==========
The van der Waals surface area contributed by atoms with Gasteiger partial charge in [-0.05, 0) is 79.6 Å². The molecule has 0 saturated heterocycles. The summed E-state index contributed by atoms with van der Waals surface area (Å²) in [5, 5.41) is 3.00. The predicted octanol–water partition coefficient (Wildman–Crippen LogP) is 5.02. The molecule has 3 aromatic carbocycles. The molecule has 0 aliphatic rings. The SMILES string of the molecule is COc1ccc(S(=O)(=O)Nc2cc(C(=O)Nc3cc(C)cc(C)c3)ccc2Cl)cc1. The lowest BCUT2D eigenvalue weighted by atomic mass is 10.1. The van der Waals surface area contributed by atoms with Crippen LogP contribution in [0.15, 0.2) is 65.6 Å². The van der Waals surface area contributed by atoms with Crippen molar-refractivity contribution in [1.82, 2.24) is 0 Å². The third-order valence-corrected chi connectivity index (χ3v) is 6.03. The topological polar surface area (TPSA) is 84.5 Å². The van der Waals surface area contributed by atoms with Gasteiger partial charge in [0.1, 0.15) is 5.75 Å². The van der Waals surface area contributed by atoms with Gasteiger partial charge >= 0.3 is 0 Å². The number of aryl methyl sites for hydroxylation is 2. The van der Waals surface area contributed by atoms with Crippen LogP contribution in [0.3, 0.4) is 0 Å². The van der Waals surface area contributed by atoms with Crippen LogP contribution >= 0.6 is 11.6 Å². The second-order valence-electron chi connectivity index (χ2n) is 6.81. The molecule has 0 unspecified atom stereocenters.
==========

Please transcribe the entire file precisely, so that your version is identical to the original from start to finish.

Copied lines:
The van der Waals surface area contributed by atoms with Gasteiger partial charge in [-0.05, 0) is 79.6 Å². The molecule has 0 saturated heterocycles. The summed E-state index contributed by atoms with van der Waals surface area (Å²) in [5, 5.41) is 3.00. The predicted octanol–water partition coefficient (Wildman–Crippen LogP) is 5.02. The molecule has 3 aromatic carbocycles. The molecule has 0 aliphatic rings. The SMILES string of the molecule is COc1ccc(S(=O)(=O)Nc2cc(C(=O)Nc3cc(C)cc(C)c3)ccc2Cl)cc1. The lowest BCUT2D eigenvalue weighted by atomic mass is 10.1. The van der Waals surface area contributed by atoms with Crippen LogP contribution in [0.15, 0.2) is 65.6 Å². The van der Waals surface area contributed by atoms with Crippen molar-refractivity contribution in [1.82, 2.24) is 0 Å². The third-order valence-corrected chi connectivity index (χ3v) is 6.03. The topological polar surface area (TPSA) is 84.5 Å². The van der Waals surface area contributed by atoms with Gasteiger partial charge in [0.1, 0.15) is 5.75 Å². The van der Waals surface area contributed by atoms with Gasteiger partial charge >= 0.3 is 0 Å². The number of aryl methyl sites for hydroxylation is 2. The van der Waals surface area contributed by atoms with Crippen LogP contribution in [0.3, 0.4) is 0 Å². The van der Waals surface area contributed by atoms with Crippen LogP contribution >= 0.6 is 11.6 Å². The second-order valence-electron chi connectivity index (χ2n) is 6.81. The molecule has 0 unspecified atom stereocenters.